The question of "how fast is fast enough" has plagued me since VIA's tiny EPIA-M10000 platform arrived at my doorstep in what seemed like far too small a box to hold a motherboard and CPU. Just 17 cm square, the EPIA-M10000 is a midget (sorry, little person) among small form factor platforms. The fact that the board features a new revision of VIA's notoriously slow C3 processor almost makes it hard to take the EPIA-M10000 seriously, but I'm trying to be open-minded.
With a new "Nehemiah" core C3 processor running at a cool 1GHz, a full-speed FPU, support for DDR SDRAM, and a hardware MPEG-2 decoder, the EPIA-M10000 at least has the potential to be fast enough for mainstream desktops and even home theater PCs. Read on as I explore the features and performance of VIA's newest Mini-ITX platform to find out just how much power this pint-size platform is packing.
What's the EPIA-M10000 all about? Let's take a quick look at the spec sheet.
|CPU||1GHz VIA C3/EDEN (Nehemiah core)|
|Chipset||VIA ProSavage CLE266|
|North bridge||VIA VT8623|
|South bridge||VIA VT8235|
|PCI slots||1 32-bit/33MHz|
|Memory||1 184-pin DIMM sockets
Maximum of 1GB of DDR266/200 SDRAM
|Storage I/O||Floppy disk
2 channels ATA/133
|Legacy ports||1 PS/2 keyboard, 1 PS/2 mouse, Serial and Parallel ports|
2 USB 2.0/1.1 ports
2 additional USB 2.0/1.1 ports via PCI expansion header
|Firewire||2 IEEE 1394 Firewire ports via PCI expansion header|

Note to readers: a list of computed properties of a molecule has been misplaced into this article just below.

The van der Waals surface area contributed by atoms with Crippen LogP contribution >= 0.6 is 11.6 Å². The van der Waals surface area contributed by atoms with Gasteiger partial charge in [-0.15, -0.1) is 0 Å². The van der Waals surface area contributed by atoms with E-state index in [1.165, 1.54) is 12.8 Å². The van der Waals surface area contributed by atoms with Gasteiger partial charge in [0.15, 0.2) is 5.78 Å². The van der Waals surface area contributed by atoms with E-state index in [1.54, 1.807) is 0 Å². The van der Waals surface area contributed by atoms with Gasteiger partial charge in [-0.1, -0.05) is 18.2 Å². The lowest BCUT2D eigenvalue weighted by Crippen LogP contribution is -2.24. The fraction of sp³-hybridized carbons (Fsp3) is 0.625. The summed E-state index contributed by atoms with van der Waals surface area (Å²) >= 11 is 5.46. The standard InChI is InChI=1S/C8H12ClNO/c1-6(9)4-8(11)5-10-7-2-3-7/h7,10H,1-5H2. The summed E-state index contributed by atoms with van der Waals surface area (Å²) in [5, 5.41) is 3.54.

|Audio||VIA 6-channel "Vinyl Audio" (VT8235/VT1616 codec)
analog front, rear, and center output
shared mic and line-in inputs
digital S/PDIF output
|Video||Integrated CastleRock graphics with MPEG-2 decoder
VGA and S-Video outputs
|Ethernet||10/100 Fast Ethernet via VT6103 PHY|
|Bus dividers||DRAM: 100 or 133MHz|
|Voltages||DRAM: default, 2.6-2.8V in 1V increments|
|Monitoring||Voltage, fan status, and temperature monitoring|
The EPIA-M10000 is a veritable orgy of integrated peripherals, which may not seem especially impressive to those used to seeing high-end enthusiast-oriented motherboards packing in nearly every integrated feature under the sun. What's important to remember here is that the EPIA-M10000 integrates all of its peripherals into significantly less board real estate than most motherboards.
Better than Ezra
I'll be covering each of the EPIA-M10000's integrated peripherals in finer detail over the following pages, but before I get into that, I should take a moment to address what's probably the least familiar element of the EPIA-M10000: its 1GHz C3 "Nehemiah" processor, which comes in an EBGA packaging that's soldered right onto the board.
AMD and Intel have the lion's share of the PC processor market, but VIA's been stubbornly producing its C3 processors for a while now. Of course, the performance of its previous C3 processors, which were based on the "Ezra" core, left much to be desired.
Lucky for the EPIA-M10000, VIA has a new version of the C3 dubbed "Nehemiah" that promises to address the performance issues of previous C3 processors. The new Nehemiah core carries forward Ezra's 4-way associative 64KB L1 data and instruction caches, and its exclusive 64KB L2 cache with 16-way associativity. Like Ezra, Nehemiah is built using 0.13-micron process technology on a die just 52mm2, but where do the two chips differ?
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